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Techniscope was a development of the Technicolor Corporation. The purpose of the system was to provide the most economical use of the camera negative. In the 1.85:1 spherical wide screen system about 33% of the available negative is wasted because the cropped image is just three perforations high despite the fact that it resides in a four perforation playground. In Techniscope, film consumption in the camera was half that of other 35mm processes.

Techniscope used the same spherical lenses used in other non-anamorphic systems but the frame height was just two perforations. This frame, being 1/2 the height of standard 35mm anamorphic, had an aspect ratio of 2.35:1. Any standard 35mm camera could be used for Techniscope production. The movement simply(?) had to be altered for a two perforation pulldown and an appropriately sized aperture plate installed. Camera makers Mitchell, Panavision and others offered Techniscope conversions.

Films produced in Techniscope were printed using Technicolor's dye transfer system. The two perforation image of the negative was given a 2:1 vertical stretch in the optical production of the four-perf printing matrices. The final print made from those matrices was identical to other 35mm 2.35:1 anamorphic processes. Like Superscope, Techniscope could benefit from the use of shorter focal length camera optics, providing greater depth of field. Special processing could artificially sharpen the original negative and the nature of Technicolor's dye transfer process provided a further impression of sharpness. Despite all the efforts to produce an optimum image, Techniscope films were grainier appearing on large screens than were those produced with anamorphic camera optics and the full four perf negative area.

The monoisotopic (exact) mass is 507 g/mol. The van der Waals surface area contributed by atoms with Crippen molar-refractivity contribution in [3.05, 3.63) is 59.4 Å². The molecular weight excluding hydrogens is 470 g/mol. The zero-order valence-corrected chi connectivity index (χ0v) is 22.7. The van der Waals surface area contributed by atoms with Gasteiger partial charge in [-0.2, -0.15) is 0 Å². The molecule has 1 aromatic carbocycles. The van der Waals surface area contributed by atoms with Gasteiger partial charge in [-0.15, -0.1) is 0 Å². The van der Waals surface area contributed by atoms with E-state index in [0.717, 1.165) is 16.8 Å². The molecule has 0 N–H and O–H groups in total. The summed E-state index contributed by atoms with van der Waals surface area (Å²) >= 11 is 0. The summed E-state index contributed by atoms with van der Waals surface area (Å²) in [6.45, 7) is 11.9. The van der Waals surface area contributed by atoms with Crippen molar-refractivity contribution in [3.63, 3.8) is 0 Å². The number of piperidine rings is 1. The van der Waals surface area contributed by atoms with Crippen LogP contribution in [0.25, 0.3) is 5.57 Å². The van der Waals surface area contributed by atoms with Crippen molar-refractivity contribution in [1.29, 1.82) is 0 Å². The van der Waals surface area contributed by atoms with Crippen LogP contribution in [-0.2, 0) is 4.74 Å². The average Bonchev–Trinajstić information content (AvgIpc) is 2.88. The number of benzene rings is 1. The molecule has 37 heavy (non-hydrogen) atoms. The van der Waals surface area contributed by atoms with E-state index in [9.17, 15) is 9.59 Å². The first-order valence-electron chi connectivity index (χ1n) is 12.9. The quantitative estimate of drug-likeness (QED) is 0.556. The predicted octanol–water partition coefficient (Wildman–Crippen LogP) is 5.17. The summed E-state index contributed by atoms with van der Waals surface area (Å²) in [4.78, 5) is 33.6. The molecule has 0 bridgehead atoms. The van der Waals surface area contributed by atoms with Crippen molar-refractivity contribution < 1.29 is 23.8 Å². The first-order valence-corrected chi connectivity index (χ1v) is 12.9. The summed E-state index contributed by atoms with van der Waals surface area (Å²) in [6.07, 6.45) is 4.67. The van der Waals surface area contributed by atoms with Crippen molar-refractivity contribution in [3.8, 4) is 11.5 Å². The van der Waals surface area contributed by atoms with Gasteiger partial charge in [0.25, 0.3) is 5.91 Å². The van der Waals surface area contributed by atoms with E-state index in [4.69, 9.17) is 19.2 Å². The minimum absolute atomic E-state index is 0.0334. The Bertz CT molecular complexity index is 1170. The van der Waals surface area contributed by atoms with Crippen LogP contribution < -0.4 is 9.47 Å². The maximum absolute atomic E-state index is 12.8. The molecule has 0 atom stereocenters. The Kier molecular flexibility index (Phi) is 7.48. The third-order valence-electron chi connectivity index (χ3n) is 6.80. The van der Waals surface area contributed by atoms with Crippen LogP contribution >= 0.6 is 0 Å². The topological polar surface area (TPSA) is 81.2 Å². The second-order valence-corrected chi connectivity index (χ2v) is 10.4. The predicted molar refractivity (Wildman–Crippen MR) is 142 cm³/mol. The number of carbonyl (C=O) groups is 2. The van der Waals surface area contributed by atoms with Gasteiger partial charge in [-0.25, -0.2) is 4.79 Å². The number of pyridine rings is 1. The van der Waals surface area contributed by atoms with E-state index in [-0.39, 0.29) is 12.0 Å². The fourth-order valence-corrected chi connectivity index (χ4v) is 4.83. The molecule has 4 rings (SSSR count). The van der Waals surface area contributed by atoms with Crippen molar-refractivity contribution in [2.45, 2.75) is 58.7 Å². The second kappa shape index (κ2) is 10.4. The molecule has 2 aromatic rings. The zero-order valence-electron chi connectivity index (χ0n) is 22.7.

The economics in raw film stock and the greater ease of use associated with any small format process made Techniscope a very successful system which was used to produce hundreds of films. Ultimately Techniscope would die when Technicolor abandoned their dye transfer printing process. That process made systems like Superscope and Techniscope practical with the older film stocks.

Read the American Cinematographer article
announcing the new Techniscope system

E-mail the author

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Martin Hart, Curator